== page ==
Everyone loves to be able to look into the water and see the fish or even loons swimming beneath the surface as they search for food. Our transparency, averaging the view scope and naked eye depths, is 9 meters or about 30 feet. Without the view scope, we can see down about 28 feet; excellent clarity! The conductivity of the water, which is a general measurement of mineral content, is well below state median and has been slowly improving over the years. Some of the improvement is likely due to our efforts to control erosion around the lake and reducing the impact of people entering the lake from much of the conserved land.

With regard to the tributaries, the water is more acidic as expected. However, the Sandy Beach inlet is becoming more of a concern. We seem to be getting more phosphorus from this source. However, the e-coli count is down from what it was in 2021. Now we are seeing slightly more e-coli from Sucker Brook than Sandy Beach. Regardless, these concentrations are far below state standards for public beaches.

People often wonder about their individual impact on Silver Lake water quality. There are two primary considerations – septic and fertilizer. In most cases, septic systems are a significant distance from the lake, usually on the far side of Eastside and Westside roads. We do hope that people have their septic and holding tanks periodically inspected and pumped as needed. If fertilizing lawns and lakeside plants, one must recognize that these are sensitive areas. When soil is acidic, plants have difficulty absorbing nutrients, so it can be helpful to not fertilize and simply get the soil pH closer to neutral with lime applications (but not on dormant grass). If you feel that you must fertilize, avoid fertilizers with high nitrogen and phosphorus levels, the first two numbers on the bag or bottle. Do not let any fertilizer be broadcast into the lake. Also, if you do have a lakeside lawn, create a 3-5 foot vegetative barrier so no rainwater could wash fertilizer directly from grass to the lake. Finally, make sure there is no direct soil erosion from your property into the lake.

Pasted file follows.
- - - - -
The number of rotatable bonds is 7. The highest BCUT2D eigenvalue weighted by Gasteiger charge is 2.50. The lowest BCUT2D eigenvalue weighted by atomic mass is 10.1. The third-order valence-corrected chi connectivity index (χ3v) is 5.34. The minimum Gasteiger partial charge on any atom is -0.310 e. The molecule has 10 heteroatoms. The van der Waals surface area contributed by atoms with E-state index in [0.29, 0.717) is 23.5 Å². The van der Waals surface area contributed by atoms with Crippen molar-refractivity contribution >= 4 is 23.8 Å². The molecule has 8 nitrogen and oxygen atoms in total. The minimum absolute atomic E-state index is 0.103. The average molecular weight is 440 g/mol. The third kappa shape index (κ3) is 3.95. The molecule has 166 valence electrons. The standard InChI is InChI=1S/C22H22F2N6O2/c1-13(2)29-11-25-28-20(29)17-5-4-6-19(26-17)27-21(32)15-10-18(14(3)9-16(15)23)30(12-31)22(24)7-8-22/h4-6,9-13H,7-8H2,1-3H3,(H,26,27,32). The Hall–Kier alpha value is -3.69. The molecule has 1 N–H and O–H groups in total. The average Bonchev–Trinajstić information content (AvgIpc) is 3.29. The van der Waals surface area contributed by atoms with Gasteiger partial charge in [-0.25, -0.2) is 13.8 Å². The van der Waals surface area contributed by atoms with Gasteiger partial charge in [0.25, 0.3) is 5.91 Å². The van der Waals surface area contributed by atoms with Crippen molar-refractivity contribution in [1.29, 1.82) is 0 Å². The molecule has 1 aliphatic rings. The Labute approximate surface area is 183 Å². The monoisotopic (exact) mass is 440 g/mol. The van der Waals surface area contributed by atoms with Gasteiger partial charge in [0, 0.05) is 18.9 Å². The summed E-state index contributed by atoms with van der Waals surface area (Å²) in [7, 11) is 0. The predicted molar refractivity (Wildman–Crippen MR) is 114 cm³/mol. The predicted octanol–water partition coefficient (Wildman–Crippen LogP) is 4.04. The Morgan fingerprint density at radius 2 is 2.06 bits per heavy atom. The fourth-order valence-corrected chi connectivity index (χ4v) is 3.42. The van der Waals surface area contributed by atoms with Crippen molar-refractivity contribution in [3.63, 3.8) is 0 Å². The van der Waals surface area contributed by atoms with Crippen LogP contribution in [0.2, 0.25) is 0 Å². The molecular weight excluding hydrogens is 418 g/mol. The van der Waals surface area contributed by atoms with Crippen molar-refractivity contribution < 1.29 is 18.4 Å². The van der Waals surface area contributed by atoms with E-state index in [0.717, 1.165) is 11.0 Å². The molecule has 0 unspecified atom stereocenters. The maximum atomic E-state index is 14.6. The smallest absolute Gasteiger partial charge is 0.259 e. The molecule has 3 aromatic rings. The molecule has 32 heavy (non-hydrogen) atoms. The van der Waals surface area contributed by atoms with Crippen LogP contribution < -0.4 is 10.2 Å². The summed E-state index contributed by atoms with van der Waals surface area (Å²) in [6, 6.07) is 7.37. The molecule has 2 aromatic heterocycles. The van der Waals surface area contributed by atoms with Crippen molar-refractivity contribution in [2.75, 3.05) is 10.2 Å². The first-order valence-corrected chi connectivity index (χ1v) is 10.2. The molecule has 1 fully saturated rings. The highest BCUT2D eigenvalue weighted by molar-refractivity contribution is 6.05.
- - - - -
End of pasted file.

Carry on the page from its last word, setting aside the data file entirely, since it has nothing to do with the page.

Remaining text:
Our SLA website has the 2022 VLAP data summary for Silver Lake from the Department of Environmental Services, if you want to dig more deeply into our water quality. https://slakenh.org/programs/water-quality-monitoring/